share|improve this answer
    
Yes that's exactly the answer I was looking for. Now that I know I was on the right track with using a filter, can you explain why your placement of the filter is better (if it is) than my original code's placement of the filter? I had used $pages_query = new WP_Query( apply_filters( 'myfilter', $pages_args ) ); –  drtanz Nov 24 '12 at 22:41
    
I don't know that one is better than the other; it is more just a matter of preference. I find filtering the $args variable directly is a bit easier to read; but either way should work fine. In fact: I didn't even notice your apply_filters() call, because I never would have thought to look for it directly inside the WP_Query() call. :) –  Chip Bennett Nov 24 '12 at 23:01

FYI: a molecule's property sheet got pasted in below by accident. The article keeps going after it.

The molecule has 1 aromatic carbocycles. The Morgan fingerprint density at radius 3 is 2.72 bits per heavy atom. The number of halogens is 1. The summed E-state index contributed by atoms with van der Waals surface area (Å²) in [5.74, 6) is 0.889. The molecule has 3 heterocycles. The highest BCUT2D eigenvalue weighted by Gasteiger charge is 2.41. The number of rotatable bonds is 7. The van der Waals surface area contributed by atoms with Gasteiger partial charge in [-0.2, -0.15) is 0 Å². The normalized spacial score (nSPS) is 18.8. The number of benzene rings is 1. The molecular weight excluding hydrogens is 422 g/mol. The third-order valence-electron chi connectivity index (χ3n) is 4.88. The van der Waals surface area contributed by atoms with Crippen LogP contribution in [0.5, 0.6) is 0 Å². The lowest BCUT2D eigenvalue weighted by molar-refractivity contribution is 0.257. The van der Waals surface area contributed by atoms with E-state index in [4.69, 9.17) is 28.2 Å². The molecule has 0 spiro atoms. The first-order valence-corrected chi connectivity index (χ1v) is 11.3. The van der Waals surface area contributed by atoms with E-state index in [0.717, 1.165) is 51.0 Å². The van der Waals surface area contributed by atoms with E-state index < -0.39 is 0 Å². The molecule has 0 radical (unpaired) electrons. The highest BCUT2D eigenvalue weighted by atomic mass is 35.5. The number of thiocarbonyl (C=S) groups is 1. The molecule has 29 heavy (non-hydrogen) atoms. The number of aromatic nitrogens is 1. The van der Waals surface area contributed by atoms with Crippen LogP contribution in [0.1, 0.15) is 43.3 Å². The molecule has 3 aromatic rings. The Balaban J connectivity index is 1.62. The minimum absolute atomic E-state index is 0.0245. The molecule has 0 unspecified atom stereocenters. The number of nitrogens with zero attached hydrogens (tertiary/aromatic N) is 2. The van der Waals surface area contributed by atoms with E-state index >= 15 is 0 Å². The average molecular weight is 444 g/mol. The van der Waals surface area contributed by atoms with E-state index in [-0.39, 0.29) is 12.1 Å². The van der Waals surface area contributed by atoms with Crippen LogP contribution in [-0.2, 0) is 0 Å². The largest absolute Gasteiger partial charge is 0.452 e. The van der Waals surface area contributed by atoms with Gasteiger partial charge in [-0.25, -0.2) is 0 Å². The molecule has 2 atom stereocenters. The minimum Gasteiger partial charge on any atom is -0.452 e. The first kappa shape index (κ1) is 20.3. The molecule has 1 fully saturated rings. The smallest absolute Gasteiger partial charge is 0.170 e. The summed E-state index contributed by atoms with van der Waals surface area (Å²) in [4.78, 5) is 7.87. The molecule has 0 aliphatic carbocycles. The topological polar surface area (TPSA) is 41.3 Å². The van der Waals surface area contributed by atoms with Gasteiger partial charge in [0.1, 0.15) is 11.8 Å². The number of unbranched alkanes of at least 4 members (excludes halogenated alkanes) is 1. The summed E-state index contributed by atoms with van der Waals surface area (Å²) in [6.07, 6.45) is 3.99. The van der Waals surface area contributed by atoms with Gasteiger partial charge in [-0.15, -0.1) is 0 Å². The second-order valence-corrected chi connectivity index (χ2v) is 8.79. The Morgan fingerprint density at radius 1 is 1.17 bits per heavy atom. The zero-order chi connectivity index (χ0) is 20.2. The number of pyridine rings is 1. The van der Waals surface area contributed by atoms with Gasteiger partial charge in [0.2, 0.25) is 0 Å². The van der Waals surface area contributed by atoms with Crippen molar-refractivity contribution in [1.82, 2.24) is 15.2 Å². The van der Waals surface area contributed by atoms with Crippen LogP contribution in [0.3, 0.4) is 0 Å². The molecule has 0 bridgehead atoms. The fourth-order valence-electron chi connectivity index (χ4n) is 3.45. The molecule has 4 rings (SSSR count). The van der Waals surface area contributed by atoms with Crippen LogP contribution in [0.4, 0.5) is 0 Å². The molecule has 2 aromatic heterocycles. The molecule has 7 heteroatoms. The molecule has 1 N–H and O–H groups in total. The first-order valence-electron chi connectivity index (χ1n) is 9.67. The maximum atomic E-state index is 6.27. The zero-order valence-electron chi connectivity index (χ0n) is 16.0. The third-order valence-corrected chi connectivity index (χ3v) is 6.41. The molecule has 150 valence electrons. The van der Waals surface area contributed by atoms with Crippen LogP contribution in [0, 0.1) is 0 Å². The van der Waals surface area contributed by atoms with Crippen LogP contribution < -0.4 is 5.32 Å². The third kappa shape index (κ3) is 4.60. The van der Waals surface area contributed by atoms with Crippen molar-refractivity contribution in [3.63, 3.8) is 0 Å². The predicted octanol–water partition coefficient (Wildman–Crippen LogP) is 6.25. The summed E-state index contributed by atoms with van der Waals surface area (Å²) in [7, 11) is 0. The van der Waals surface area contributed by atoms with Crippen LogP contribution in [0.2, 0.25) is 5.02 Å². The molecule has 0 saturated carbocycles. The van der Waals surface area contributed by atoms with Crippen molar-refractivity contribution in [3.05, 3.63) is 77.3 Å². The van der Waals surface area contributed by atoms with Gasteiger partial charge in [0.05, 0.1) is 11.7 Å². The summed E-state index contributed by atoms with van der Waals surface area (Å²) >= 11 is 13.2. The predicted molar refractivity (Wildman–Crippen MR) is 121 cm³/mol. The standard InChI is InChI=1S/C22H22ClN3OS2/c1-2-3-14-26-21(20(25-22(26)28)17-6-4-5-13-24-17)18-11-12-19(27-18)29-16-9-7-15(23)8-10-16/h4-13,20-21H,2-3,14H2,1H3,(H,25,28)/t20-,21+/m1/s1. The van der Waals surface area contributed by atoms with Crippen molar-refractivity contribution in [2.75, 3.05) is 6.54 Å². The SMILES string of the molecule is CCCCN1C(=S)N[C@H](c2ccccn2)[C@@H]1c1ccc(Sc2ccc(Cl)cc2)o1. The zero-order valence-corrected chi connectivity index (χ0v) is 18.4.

Ok, all good then, most importantly I know I'm doing things right and I understood the hook concept. Thanks for your help. –  drtanz Nov 24 '12 at 23:03
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The basic difference is that filters are meant to change some value & actions are meant to do some work. They work almost the same way in the code but the difference is that filters have to return a value whereas actions don't.

Let's say your plugin created a new page in the database. After the task is completed, you want to let other people add some custom fields to the new page. For this task, you'll want to send an action. Other plugins will hook into this & add the fields only when the page is created